Whether it’s segmenting industrial areas apart from residential areas, or ensuring commercial areas are restricted to areas with adequate parking and traffic capacity, the City of Edmonton uses the existing zoning bylaw to allow and restrict what uses can occupy any given property or piece of land.
Looking at a section of Edmonton provides an overview of zoning at work. This is the area between Whitemud Drive to the north, 34 Avenue to the south, 91 street to the east and 111 street to the west. The light red section in the middle is zoned retail (technically it’s a major commercial corridor overlay area), and is flanked by residential to the west and industrial to the east. The commercial area provides a natural separation from the residential and industrial areas and the retailers also serve as amenities to both.
There are essentially two parts to determining where a business can operate. The first is identifying the business use (by City of Edmonton definition, click to see a few examples) and the second is finding a property with suitable zoning. Naturally an industrial business will not be a permitted in the light blue or red areas. To add some complexity, it’s also possible that an industrial business will not be permitted within certain areas of the light green area either (more information on that below).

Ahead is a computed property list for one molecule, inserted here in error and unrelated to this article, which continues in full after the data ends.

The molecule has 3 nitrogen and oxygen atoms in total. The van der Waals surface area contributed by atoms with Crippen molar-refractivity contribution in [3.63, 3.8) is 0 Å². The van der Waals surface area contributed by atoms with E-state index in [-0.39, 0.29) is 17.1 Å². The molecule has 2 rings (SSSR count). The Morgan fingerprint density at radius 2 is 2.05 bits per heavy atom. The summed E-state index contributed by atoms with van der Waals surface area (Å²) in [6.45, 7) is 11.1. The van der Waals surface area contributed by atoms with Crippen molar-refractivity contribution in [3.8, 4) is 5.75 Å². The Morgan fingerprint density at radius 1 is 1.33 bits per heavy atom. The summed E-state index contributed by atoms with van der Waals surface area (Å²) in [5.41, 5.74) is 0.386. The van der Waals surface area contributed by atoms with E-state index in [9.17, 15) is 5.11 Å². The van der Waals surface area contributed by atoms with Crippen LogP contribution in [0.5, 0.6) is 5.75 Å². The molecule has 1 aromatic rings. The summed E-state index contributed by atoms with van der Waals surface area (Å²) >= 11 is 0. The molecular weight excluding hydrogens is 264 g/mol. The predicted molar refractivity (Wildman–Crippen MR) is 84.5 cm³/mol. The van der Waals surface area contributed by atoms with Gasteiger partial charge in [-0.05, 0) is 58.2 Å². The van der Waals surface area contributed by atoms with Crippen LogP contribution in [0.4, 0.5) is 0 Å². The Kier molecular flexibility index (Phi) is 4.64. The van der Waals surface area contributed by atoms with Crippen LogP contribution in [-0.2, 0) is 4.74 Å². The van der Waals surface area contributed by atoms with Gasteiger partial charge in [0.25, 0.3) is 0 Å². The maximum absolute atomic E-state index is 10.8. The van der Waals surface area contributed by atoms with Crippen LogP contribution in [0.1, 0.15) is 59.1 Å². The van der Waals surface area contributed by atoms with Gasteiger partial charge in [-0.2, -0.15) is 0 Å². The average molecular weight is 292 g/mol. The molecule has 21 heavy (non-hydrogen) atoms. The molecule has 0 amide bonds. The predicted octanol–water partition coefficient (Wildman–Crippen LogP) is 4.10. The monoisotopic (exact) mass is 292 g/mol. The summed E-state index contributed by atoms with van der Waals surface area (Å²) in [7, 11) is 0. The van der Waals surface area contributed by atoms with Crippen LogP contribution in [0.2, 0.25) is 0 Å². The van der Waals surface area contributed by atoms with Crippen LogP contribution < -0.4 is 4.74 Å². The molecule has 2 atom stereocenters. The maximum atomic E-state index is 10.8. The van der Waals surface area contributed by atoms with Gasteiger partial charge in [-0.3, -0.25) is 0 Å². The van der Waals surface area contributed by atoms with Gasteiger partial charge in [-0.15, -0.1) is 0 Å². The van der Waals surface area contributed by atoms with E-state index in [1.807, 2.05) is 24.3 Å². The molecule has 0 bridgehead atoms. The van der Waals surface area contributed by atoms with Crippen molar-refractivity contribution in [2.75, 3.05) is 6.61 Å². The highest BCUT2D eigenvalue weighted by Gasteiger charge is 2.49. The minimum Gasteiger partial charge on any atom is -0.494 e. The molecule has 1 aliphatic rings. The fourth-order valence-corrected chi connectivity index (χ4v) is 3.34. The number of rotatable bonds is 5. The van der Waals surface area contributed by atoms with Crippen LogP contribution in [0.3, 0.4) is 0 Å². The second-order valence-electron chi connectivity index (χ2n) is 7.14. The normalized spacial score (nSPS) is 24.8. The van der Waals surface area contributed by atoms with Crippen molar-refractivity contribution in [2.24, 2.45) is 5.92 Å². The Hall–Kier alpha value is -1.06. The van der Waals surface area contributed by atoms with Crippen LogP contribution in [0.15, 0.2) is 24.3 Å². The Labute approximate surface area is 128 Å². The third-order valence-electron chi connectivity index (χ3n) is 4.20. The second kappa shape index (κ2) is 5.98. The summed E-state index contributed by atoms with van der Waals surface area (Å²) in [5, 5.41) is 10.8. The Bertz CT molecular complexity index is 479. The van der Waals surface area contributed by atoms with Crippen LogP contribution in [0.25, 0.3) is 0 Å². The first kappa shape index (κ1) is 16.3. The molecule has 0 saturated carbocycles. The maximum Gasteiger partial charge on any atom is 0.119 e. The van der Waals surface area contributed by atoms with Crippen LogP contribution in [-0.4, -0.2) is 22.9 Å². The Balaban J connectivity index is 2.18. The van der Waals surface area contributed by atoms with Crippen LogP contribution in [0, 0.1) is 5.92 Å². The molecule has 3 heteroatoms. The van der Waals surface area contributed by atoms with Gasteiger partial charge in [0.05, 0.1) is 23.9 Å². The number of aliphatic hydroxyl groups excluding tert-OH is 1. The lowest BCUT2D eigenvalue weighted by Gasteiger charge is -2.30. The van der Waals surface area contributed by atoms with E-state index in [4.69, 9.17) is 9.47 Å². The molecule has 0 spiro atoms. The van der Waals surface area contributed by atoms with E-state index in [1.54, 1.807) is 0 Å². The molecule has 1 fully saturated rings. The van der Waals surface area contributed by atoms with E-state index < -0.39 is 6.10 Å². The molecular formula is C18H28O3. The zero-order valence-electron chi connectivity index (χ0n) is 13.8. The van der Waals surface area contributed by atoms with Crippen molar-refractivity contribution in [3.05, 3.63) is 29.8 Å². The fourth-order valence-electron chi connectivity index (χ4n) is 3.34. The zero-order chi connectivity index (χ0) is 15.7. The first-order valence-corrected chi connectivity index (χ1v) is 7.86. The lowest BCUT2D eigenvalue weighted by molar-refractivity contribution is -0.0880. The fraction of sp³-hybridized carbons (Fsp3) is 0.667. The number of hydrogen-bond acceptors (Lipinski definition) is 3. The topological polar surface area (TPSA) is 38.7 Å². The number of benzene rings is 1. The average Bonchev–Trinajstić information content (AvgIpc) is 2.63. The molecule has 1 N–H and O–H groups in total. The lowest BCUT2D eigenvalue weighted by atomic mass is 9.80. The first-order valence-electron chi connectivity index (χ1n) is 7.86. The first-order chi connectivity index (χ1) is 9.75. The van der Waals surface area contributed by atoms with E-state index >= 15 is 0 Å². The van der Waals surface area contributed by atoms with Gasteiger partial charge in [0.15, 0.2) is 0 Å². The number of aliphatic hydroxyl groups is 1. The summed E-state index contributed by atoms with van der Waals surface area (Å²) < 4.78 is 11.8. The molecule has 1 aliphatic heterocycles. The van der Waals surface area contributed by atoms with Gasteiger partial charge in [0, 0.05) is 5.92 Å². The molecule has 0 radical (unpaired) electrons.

Upon matching a particular use with a property that is zoned for that use, a formal application can be made to legally operate the business. Recognizing that the process of obtaining a license to operate has become overwhelmingly complex, the City of Edmonton just announced a change to the zoning bylaw which is intended to streamline the process for some* new businesses opening in existing buildings.
The impetus for these changes came by way of a revelation by City administration:
“Regulations in [the] Zoning Bylaw are intended to help manage potential land use impacts of different types of development, but can at times become a barrier to individuals, businesses and community groups.”